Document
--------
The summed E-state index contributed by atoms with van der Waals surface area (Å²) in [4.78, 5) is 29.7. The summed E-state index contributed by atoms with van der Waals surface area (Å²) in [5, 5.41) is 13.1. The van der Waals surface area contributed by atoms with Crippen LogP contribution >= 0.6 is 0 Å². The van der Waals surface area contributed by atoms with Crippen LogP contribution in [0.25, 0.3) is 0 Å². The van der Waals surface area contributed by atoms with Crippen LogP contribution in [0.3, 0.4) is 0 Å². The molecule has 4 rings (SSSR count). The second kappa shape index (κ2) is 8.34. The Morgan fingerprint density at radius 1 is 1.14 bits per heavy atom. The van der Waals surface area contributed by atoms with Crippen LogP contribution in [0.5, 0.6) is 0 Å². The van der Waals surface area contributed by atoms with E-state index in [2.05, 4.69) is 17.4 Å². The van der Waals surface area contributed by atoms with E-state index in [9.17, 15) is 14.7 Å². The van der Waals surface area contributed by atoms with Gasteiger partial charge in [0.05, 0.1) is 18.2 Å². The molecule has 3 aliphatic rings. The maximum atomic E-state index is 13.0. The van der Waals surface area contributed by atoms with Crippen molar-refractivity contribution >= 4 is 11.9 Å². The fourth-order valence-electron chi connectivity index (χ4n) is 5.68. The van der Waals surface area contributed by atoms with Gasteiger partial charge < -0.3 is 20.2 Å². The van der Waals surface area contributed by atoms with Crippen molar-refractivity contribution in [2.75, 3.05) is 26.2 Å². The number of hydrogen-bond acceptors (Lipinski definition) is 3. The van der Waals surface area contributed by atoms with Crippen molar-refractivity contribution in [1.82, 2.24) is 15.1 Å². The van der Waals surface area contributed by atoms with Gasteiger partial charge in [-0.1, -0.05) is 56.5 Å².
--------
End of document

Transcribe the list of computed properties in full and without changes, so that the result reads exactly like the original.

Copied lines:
The summed E-state index contributed by atoms with van der Waals surface area (Å²) in [4.78, 5) is 29.7. The summed E-state index contributed by atoms with van der Waals surface area (Å²) in [5, 5.41) is 13.1. The van der Waals surface area contributed by atoms with Crippen LogP contribution >= 0.6 is 0 Å². The van der Waals surface area contributed by atoms with Crippen LogP contribution in [0.25, 0.3) is 0 Å². The van der Waals surface area contributed by atoms with Crippen LogP contribution in [0.3, 0.4) is 0 Å². The molecule has 4 rings (SSSR count). The second kappa shape index (κ2) is 8.34. The Morgan fingerprint density at radius 1 is 1.14 bits per heavy atom. The van der Waals surface area contributed by atoms with Crippen LogP contribution in [0.5, 0.6) is 0 Å². The van der Waals surface area contributed by atoms with E-state index in [2.05, 4.69) is 17.4 Å². The van der Waals surface area contributed by atoms with E-state index in [9.17, 15) is 14.7 Å². The van der Waals surface area contributed by atoms with Gasteiger partial charge in [0.05, 0.1) is 18.2 Å². The molecule has 3 aliphatic rings. The maximum atomic E-state index is 13.0. The van der Waals surface area contributed by atoms with Crippen molar-refractivity contribution >= 4 is 11.9 Å². The fourth-order valence-electron chi connectivity index (χ4n) is 5.68. The van der Waals surface area contributed by atoms with Gasteiger partial charge < -0.3 is 20.2 Å². The van der Waals surface area contributed by atoms with Crippen molar-refractivity contribution in [2.75, 3.05) is 26.2 Å². The number of hydrogen-bond acceptors (Lipinski definition) is 3. The van der Waals surface area contributed by atoms with Crippen molar-refractivity contribution in [1.82, 2.24) is 15.1 Å². The van der Waals surface area contributed by atoms with Gasteiger partial charge in [-0.1, -0.05) is 56.5 Å².